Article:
Closed captioning and open captioning makes audio content accessible to individuals with hearing impairments. Since there are approximately 48 million Americans – including around 30 million above the age of 11 with hearing loss in both ears – captioning is a critical feature to include in audio content, including videos and presentations.
Plus, closed or open captioning allows anyone – regardless of their hearing capability – to enjoy audio or video content without sound. That makes it easier to enjoy in environments where the volume must be kept low or in noisy places where listening would be a challenge for anyone.
However, determining whether closed or open captions are best for your content isn’t always easy. Here’s a look at closed captioning vs. open captioning, including what the terms mean, how they differ, and how to select the right option for your audio and video content.
Closed Captioning vs. Open Captioning: What the Terms Mean and How They Differ
What Is Closed Captioning? Closed captioning is a text-based alternative to the audio in computer presentations, television shows, movies, podcasts, and similar content. The text includes both dialog and written descriptions of various sounds present in the productions, such as music, sound effects, and ambient noise.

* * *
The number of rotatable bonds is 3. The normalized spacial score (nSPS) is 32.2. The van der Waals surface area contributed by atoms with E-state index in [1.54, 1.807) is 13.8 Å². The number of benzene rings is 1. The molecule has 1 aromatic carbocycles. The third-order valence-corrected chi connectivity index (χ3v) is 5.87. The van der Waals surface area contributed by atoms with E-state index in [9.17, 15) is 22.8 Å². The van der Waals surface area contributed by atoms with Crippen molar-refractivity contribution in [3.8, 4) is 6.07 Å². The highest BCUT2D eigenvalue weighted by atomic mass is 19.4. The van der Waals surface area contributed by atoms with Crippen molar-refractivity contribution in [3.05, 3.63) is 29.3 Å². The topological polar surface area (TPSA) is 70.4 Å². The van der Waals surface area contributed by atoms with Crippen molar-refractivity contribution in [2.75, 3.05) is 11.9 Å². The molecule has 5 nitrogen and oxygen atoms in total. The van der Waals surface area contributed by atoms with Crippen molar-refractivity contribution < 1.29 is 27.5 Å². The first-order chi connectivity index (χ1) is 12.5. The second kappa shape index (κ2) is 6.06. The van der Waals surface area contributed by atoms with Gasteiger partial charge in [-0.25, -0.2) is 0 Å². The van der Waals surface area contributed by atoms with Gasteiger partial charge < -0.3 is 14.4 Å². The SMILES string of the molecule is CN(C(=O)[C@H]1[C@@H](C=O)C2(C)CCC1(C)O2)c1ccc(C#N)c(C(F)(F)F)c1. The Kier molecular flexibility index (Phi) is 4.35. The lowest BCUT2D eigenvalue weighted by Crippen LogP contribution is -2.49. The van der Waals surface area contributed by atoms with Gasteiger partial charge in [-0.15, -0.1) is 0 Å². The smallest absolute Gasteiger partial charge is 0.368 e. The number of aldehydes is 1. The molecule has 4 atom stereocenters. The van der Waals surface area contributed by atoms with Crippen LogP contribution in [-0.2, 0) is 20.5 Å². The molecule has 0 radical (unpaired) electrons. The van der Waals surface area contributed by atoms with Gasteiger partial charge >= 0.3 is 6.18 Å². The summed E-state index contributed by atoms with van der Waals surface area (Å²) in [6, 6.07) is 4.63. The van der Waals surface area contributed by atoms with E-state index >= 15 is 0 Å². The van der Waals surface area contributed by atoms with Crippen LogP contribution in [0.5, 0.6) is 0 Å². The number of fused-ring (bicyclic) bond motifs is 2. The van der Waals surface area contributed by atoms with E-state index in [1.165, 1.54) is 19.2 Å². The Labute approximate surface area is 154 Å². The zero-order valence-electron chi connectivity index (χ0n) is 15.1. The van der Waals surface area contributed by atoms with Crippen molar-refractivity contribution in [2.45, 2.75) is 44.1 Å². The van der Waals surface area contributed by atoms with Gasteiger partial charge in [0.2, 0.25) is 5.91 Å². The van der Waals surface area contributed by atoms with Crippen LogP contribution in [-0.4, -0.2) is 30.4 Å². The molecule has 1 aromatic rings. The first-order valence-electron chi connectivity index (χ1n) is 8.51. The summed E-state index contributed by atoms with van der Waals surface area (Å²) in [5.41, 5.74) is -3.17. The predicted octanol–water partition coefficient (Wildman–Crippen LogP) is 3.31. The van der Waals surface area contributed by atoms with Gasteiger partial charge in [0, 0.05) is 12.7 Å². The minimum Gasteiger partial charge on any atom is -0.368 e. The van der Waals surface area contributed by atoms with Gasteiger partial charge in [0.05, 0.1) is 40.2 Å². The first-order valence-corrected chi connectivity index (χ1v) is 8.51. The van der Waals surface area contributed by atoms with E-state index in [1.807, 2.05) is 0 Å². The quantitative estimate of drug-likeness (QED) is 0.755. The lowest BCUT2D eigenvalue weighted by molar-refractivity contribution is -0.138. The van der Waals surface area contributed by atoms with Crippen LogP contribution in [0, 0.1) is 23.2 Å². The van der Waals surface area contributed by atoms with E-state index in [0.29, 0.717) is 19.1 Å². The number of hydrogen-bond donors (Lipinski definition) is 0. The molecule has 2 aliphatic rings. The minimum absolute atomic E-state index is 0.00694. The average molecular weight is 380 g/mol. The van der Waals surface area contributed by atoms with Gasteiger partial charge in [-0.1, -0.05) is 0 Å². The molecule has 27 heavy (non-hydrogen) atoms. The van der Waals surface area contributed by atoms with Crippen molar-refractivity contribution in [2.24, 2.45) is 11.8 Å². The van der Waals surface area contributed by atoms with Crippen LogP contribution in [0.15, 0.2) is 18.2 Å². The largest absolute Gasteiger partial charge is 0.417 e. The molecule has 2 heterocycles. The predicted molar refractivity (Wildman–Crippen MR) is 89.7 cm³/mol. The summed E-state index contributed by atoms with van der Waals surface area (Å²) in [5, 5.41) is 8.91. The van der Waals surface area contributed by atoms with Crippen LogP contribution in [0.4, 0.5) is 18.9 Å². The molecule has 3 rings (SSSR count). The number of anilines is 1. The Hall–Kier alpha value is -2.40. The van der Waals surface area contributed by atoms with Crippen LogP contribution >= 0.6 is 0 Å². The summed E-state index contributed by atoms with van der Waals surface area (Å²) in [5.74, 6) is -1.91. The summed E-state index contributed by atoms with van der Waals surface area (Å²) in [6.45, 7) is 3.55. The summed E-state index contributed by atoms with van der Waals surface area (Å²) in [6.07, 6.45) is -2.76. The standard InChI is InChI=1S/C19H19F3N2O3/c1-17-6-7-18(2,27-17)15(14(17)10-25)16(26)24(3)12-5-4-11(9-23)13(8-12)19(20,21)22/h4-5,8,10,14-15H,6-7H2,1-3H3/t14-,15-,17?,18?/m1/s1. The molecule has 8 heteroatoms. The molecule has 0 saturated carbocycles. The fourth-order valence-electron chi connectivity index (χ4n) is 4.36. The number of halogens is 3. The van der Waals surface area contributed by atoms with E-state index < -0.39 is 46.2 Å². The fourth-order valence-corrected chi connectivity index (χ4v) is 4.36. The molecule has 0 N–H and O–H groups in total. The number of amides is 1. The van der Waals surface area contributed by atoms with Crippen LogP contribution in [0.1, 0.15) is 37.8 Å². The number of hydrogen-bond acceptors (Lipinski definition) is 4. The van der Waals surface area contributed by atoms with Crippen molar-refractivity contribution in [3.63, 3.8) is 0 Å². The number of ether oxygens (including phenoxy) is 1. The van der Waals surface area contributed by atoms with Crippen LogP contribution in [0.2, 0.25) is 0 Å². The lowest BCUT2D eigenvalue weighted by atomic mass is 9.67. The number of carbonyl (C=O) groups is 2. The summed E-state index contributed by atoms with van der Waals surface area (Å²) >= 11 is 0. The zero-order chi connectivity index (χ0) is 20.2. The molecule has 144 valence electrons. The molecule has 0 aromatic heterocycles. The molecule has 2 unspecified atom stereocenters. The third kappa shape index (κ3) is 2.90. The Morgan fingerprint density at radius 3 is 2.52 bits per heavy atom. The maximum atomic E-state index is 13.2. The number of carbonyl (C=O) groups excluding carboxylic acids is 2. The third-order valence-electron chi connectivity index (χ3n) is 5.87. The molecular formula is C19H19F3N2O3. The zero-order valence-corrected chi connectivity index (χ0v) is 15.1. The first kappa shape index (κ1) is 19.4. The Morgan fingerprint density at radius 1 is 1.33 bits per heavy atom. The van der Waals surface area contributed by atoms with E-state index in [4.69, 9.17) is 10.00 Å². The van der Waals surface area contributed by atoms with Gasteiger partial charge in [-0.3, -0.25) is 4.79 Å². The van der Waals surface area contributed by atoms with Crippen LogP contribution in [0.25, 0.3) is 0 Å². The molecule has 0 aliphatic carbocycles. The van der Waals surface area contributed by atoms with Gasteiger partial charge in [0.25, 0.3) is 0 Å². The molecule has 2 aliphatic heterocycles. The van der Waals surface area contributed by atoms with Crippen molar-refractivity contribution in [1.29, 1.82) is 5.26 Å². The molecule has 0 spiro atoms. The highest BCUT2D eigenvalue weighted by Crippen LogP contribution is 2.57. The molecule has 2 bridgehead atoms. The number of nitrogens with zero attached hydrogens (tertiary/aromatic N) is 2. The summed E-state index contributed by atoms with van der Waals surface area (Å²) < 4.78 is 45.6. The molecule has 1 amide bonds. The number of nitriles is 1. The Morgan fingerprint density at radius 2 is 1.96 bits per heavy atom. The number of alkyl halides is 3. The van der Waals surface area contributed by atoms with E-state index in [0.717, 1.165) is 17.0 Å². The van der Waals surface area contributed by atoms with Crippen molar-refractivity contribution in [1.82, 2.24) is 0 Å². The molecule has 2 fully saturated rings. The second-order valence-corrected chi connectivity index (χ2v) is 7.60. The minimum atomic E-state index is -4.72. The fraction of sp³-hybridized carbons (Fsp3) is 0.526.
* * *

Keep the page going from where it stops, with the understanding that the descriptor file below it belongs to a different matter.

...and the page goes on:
With closed captioning, the text is presented on the screen in near-real time as the scene, presentation, or dialog progresses. That allows those with hearing impairments to follow along with the audio portion of the content.
It is embedded in an array of video signals, but it doesn’t display unless the viewer turns the service on. Once the closed captioning is engaged, a decoder in the receiving device – such as a cable box or software application – makes the closed captions visible. If closed captioning is turned off, the text disappears from the screen, but it remains present in the signal.
What Is Open Captioning?
Open captioning serves a similar function as closed captions. With open captions, text displays on the screen that aligns with the audio content of a production, allowing those with hearing difficulties to follow dialog or read about various other sounds.
With open captioning, the text is part of the video or audio content inherently. It’s always present on the screen and is typically the preferred option for content that’s viewed on devices or platforms that don’t have decoders.
As a result, open captions are, at times, referred to as hard-coded, burned-in, or baked-on captions. These captions are part of the video itself, and they can’t be turned on or off.
Since they’re part of the presentation and not overlayed onto the screen by a decoder, you get more control over how open captions display. For example, it’s possible to choose unique fonts or color code the captions. That allows for creative choices that align with the vibe of the content or could let creators design captions that are easier to track, such as assigning each speaker a unique color to make dialog tracking more intuitive.
The Difference Between the Two Types of Captioning
While closed captions and open captions are incredibly similar, they aren’t exactly alike. The primary difference between closed captioning vs. open captioning is that closed captions can be turned on and off, while open captions are always on. Additionally, closed captioning requires a decoder, while open captioning doesn’t, as the text is built into the video itself.